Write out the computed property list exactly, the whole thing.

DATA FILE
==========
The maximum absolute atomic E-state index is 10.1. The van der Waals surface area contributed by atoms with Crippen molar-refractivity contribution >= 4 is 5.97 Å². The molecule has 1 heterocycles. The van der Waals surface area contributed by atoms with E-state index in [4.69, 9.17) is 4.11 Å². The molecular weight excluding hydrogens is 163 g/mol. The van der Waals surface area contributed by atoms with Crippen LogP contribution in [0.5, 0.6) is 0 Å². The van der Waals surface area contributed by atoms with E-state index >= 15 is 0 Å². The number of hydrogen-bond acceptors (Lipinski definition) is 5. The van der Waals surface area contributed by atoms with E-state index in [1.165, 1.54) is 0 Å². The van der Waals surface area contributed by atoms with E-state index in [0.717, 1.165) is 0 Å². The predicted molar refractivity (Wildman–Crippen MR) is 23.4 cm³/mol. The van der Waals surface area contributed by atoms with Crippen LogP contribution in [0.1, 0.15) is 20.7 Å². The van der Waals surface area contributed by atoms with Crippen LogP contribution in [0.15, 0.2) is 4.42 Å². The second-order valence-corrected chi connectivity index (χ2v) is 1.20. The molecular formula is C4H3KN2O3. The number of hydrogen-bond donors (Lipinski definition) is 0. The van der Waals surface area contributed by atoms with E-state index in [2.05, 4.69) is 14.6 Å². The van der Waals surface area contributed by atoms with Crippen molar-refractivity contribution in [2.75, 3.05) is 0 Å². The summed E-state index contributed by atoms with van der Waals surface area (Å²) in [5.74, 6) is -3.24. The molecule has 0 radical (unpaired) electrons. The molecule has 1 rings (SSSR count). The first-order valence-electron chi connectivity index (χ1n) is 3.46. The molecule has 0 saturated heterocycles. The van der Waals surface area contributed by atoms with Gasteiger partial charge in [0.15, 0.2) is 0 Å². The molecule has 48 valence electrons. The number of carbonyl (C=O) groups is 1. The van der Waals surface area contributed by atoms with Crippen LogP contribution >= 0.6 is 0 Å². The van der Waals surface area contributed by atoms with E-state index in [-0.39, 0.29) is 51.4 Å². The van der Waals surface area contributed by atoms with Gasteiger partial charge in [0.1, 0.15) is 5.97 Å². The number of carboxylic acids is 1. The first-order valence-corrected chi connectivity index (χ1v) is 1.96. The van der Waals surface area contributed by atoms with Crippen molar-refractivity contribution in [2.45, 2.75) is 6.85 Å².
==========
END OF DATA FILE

The maximum absolute atomic E-state index is 10.1. The van der Waals surface area contributed by atoms with Crippen molar-refractivity contribution >= 4 is 5.97 Å². The molecule has 1 heterocycles. The van der Waals surface area contributed by atoms with E-state index in [4.69, 9.17) is 4.11 Å². The molecular weight excluding hydrogens is 163 g/mol. The van der Waals surface area contributed by atoms with Crippen LogP contribution in [0.5, 0.6) is 0 Å². The van der Waals surface area contributed by atoms with E-state index >= 15 is 0 Å². The number of hydrogen-bond acceptors (Lipinski definition) is 5. The van der Waals surface area contributed by atoms with E-state index in [1.165, 1.54) is 0 Å². The van der Waals surface area contributed by atoms with E-state index in [0.717, 1.165) is 0 Å². The predicted molar refractivity (Wildman–Crippen MR) is 23.4 cm³/mol. The van der Waals surface area contributed by atoms with Crippen LogP contribution in [0.1, 0.15) is 20.7 Å². The van der Waals surface area contributed by atoms with Crippen LogP contribution in [0.15, 0.2) is 4.42 Å². The second-order valence-corrected chi connectivity index (χ2v) is 1.20. The molecular formula is C4H3KN2O3. The number of hydrogen-bond donors (Lipinski definition) is 0. The van der Waals surface area contributed by atoms with E-state index in [2.05, 4.69) is 14.6 Å². The van der Waals surface area contributed by atoms with Crippen molar-refractivity contribution in [2.75, 3.05) is 0 Å². The summed E-state index contributed by atoms with van der Waals surface area (Å²) in [5.74, 6) is -3.24. The molecule has 0 radical (unpaired) electrons. The molecule has 1 rings (SSSR count). The first-order valence-electron chi connectivity index (χ1n) is 3.46. The molecule has 0 saturated heterocycles. The van der Waals surface area contributed by atoms with Gasteiger partial charge in [0.15, 0.2) is 0 Å². The molecule has 48 valence electrons. The number of carbonyl (C=O) groups is 1. The van der Waals surface area contributed by atoms with Crippen LogP contribution >= 0.6 is 0 Å². The van der Waals surface area contributed by atoms with E-state index in [-0.39, 0.29) is 51.4 Å². The van der Waals surface area contributed by atoms with Gasteiger partial charge in [0.1, 0.15) is 5.97 Å². The number of carboxylic acids is 1. The first-order valence-corrected chi connectivity index (χ1v) is 1.96. The van der Waals surface area contributed by atoms with Crippen molar-refractivity contribution in [2.45, 2.75) is 6.85 Å².